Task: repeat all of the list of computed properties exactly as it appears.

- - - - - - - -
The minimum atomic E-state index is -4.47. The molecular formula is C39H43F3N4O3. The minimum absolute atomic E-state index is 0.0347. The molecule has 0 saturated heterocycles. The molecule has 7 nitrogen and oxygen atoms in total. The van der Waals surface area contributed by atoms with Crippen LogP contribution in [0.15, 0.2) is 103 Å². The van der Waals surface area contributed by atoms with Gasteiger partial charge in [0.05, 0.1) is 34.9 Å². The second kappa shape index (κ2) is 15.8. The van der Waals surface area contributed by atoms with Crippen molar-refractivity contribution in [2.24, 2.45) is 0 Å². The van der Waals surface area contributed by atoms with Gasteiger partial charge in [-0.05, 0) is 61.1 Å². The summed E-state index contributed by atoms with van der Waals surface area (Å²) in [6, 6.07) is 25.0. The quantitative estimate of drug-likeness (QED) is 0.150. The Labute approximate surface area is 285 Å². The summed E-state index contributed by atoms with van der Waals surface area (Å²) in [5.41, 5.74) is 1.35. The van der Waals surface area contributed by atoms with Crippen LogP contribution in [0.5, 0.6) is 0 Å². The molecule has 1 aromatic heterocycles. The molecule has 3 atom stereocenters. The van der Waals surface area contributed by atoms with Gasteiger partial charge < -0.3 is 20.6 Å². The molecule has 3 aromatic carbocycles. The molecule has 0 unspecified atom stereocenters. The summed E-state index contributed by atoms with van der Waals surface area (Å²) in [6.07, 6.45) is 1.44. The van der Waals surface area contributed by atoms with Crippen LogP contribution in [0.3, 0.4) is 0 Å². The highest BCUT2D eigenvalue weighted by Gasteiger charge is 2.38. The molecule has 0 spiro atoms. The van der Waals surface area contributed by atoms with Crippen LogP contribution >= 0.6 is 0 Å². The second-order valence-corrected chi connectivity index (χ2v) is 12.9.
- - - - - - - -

The minimum atomic E-state index is -4.47. The molecular formula is C39H43F3N4O3. The minimum absolute atomic E-state index is 0.0347. The molecule has 0 saturated heterocycles. The molecule has 7 nitrogen and oxygen atoms in total. The van der Waals surface area contributed by atoms with Crippen LogP contribution in [0.15, 0.2) is 103 Å². The van der Waals surface area contributed by atoms with Gasteiger partial charge in [0.05, 0.1) is 34.9 Å². The second kappa shape index (κ2) is 15.8. The van der Waals surface area contributed by atoms with Crippen molar-refractivity contribution in [2.24, 2.45) is 0 Å². The van der Waals surface area contributed by atoms with Gasteiger partial charge in [-0.05, 0) is 61.1 Å². The summed E-state index contributed by atoms with van der Waals surface area (Å²) in [6, 6.07) is 25.0. The quantitative estimate of drug-likeness (QED) is 0.150. The Labute approximate surface area is 285 Å². The summed E-state index contributed by atoms with van der Waals surface area (Å²) in [5.41, 5.74) is 1.35. The van der Waals surface area contributed by atoms with Crippen LogP contribution in [0.5, 0.6) is 0 Å². The molecule has 1 aromatic heterocycles. The molecule has 3 atom stereocenters. The van der Waals surface area contributed by atoms with Gasteiger partial charge < -0.3 is 20.6 Å². The molecule has 3 aromatic carbocycles. The molecule has 0 unspecified atom stereocenters. The summed E-state index contributed by atoms with van der Waals surface area (Å²) in [6.07, 6.45) is 1.44. The van der Waals surface area contributed by atoms with Crippen LogP contribution in [0.3, 0.4) is 0 Å². The highest BCUT2D eigenvalue weighted by Gasteiger charge is 2.38. The molecule has 0 spiro atoms. The van der Waals surface area contributed by atoms with Crippen LogP contribution >= 0.6 is 0 Å². The second-order valence-corrected chi connectivity index (χ2v) is 12.9.